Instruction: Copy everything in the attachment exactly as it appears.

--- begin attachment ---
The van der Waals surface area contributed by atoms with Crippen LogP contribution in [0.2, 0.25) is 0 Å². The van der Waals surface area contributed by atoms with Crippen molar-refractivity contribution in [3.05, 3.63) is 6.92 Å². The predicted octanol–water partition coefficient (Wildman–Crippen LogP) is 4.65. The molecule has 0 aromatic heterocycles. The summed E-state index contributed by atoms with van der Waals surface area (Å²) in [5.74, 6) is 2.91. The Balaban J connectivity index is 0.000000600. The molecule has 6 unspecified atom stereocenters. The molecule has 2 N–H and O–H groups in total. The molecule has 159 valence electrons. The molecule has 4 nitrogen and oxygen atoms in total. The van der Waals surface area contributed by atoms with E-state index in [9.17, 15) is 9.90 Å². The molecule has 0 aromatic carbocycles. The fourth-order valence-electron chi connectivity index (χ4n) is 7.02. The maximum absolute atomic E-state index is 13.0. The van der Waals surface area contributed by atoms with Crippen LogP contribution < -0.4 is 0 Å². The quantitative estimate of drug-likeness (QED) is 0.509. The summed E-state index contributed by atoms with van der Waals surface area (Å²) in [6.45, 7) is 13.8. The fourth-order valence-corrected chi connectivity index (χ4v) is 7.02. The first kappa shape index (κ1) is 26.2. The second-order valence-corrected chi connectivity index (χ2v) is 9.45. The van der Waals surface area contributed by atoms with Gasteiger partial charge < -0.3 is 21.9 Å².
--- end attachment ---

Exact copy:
The van der Waals surface area contributed by atoms with Crippen LogP contribution in [0.2, 0.25) is 0 Å². The van der Waals surface area contributed by atoms with Crippen molar-refractivity contribution in [3.05, 3.63) is 6.92 Å². The predicted octanol–water partition coefficient (Wildman–Crippen LogP) is 4.65. The molecule has 0 aromatic heterocycles. The summed E-state index contributed by atoms with van der Waals surface area (Å²) in [5.74, 6) is 2.91. The Balaban J connectivity index is 0.000000600. The molecule has 6 unspecified atom stereocenters. The molecule has 2 N–H and O–H groups in total. The molecule has 159 valence electrons. The molecule has 4 nitrogen and oxygen atoms in total. The van der Waals surface area contributed by atoms with E-state index in [9.17, 15) is 9.90 Å². The molecule has 0 aromatic carbocycles. The fourth-order valence-electron chi connectivity index (χ4n) is 7.02. The maximum absolute atomic E-state index is 13.0. The van der Waals surface area contributed by atoms with Crippen LogP contribution < -0.4 is 0 Å². The quantitative estimate of drug-likeness (QED) is 0.509. The summed E-state index contributed by atoms with van der Waals surface area (Å²) in [6.45, 7) is 13.8. The fourth-order valence-corrected chi connectivity index (χ4v) is 7.02. The first kappa shape index (κ1) is 26.2. The second-order valence-corrected chi connectivity index (χ2v) is 9.45. The van der Waals surface area contributed by atoms with Gasteiger partial charge < -0.3 is 21.9 Å².